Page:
Growing up Overseas

by Marion Knell
Posted on 1st April 2006

Taking your family overseas provides many benefits, and presents many challenges. The key to maximising the positives and anticipating problems lies in AWARENESS, which comes through good preparation before ever leaving your home country.

"The key to maximising the positives and anticipating problems lies in AWARENESS"

So how can you and your family foster awareness?

At the heart is good communication with your children. If you have older children, it is important to involve them in decision making. Adolescents in particular should have short-term exposure overseas before committing to a long-term project. They need to be aware of what lies ahead - the good, and the difficult and dangerous. The internet has made it much easier to investigate a new destination, along with books and videos.

Children should be allowed to explore and express how they feel about the move. Exploring their identity and being given the opportunity to articulate their responses in creative ways, gives children confidence in change and a sense of their importance in the process.

Parents should know the normal stages of development for children. Stress is an inevitable part of life. Families living overseas need to detect which of their stresses are due to the current situation and which are a normal, healthy part of life - most children go through the terrible twos and adolescence!

Of course, making a cultural transition is stressful in itself, and you need to be aware of what is involved. This includes:
? issues surrounding making appropriate farewells
? dealing with loss,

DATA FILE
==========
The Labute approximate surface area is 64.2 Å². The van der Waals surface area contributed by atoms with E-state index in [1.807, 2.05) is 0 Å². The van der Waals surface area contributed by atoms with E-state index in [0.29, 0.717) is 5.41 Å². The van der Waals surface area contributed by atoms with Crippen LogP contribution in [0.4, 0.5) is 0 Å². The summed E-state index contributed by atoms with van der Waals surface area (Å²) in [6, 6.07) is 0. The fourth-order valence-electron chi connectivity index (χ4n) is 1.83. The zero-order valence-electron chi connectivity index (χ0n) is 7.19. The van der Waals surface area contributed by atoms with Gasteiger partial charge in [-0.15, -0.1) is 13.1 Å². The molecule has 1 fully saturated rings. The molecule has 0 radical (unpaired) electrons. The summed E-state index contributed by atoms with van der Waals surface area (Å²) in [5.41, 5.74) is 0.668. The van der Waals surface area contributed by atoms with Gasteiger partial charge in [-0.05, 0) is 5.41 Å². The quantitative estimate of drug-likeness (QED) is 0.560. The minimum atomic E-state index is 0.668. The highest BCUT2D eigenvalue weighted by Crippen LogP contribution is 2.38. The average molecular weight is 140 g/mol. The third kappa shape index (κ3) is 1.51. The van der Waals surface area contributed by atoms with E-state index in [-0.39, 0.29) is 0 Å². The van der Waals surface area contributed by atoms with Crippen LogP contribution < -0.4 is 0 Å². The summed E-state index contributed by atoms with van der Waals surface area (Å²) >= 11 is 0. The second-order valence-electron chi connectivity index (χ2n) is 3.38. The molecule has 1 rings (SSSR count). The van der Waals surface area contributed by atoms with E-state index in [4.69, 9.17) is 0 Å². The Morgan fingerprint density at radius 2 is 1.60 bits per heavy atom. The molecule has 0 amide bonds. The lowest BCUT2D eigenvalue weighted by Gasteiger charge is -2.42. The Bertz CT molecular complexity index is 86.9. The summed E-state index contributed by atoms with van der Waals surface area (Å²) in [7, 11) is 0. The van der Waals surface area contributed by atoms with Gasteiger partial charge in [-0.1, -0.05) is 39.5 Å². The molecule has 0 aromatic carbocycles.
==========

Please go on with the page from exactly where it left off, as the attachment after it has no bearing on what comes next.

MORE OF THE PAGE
? taking 'sacred objects' with them,
? learning the norms of the new culture,
? deciding how closely you want to identify with that culture.

The final point in this list, deciding how closely you want to identify with the local culture, will depend on where you decide your priorities lie and the particular issues facing you in your family situation. This will be influenced by the degree to which you want your children to have roots in your 'home' culture. Bear in mind however, that for young children "home" will not be the passport country but will be the one in which they grow up. Maintaining good links with the home culture needs effort.

Children growing up overseas, termed 'Third Culture Kids' (TCKs), face the challenge of rootlessness. Their roots lie in relationships rather than geographical locations. This means that your first priority as husbands and wives is to nourish your own relationship, which provides those roots and a healthy family platform on which your children can depend when all else is in flux.

TCKs have extraordinary flexibility and global understanding. They have great cross-cultural skills, language skills, and maturity. At the same time they may struggle with rootlessness and the pain of frequent partings. We need to be aware of the potential problems whilst affirming the positive aspects. In other words, it's OK to be a TCK!

Marion Knell is author of the book 'Families on the Move' and advises on many issues relating to families and cross-cultural living.